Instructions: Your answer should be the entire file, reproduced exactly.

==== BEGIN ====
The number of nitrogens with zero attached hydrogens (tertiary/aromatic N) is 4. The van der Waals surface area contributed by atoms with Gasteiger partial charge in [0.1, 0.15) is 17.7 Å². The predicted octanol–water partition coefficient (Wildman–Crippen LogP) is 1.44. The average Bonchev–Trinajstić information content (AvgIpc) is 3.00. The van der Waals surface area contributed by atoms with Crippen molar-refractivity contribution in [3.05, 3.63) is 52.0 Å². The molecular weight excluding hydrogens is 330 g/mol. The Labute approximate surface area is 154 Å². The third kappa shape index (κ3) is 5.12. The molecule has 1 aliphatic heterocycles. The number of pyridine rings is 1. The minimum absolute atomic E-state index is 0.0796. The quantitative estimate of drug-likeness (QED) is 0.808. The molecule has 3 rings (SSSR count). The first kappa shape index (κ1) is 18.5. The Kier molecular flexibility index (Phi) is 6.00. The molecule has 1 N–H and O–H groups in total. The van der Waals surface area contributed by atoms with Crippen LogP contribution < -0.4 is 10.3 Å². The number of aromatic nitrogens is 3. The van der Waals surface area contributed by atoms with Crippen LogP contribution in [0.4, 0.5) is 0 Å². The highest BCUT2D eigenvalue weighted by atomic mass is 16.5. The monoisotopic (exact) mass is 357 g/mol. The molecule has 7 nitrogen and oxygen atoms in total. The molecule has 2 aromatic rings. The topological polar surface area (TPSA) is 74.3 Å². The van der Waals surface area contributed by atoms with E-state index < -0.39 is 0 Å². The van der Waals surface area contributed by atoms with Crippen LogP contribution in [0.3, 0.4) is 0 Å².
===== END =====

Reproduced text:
The number of nitrogens with zero attached hydrogens (tertiary/aromatic N) is 4. The van der Waals surface area contributed by atoms with Gasteiger partial charge in [0.1, 0.15) is 17.7 Å². The predicted octanol–water partition coefficient (Wildman–Crippen LogP) is 1.44. The average Bonchev–Trinajstić information content (AvgIpc) is 3.00. The van der Waals surface area contributed by atoms with Crippen molar-refractivity contribution in [3.05, 3.63) is 52.0 Å². The molecular weight excluding hydrogens is 330 g/mol. The Labute approximate surface area is 154 Å². The third kappa shape index (κ3) is 5.12. The molecule has 1 aliphatic heterocycles. The number of pyridine rings is 1. The minimum absolute atomic E-state index is 0.0796. The quantitative estimate of drug-likeness (QED) is 0.808. The molecule has 3 rings (SSSR count). The first kappa shape index (κ1) is 18.5. The Kier molecular flexibility index (Phi) is 6.00. The molecule has 1 N–H and O–H groups in total. The van der Waals surface area contributed by atoms with Crippen LogP contribution < -0.4 is 10.3 Å². The number of aromatic nitrogens is 3. The van der Waals surface area contributed by atoms with Crippen LogP contribution in [0.4, 0.5) is 0 Å². The highest BCUT2D eigenvalue weighted by atomic mass is 16.5. The monoisotopic (exact) mass is 357 g/mol. The molecule has 7 nitrogen and oxygen atoms in total. The molecule has 2 aromatic rings. The topological polar surface area (TPSA) is 74.3 Å². The van der Waals surface area contributed by atoms with E-state index < -0.39 is 0 Å². The van der Waals surface area contributed by atoms with Crippen LogP contribution in [0.3, 0.4) is 0 Å².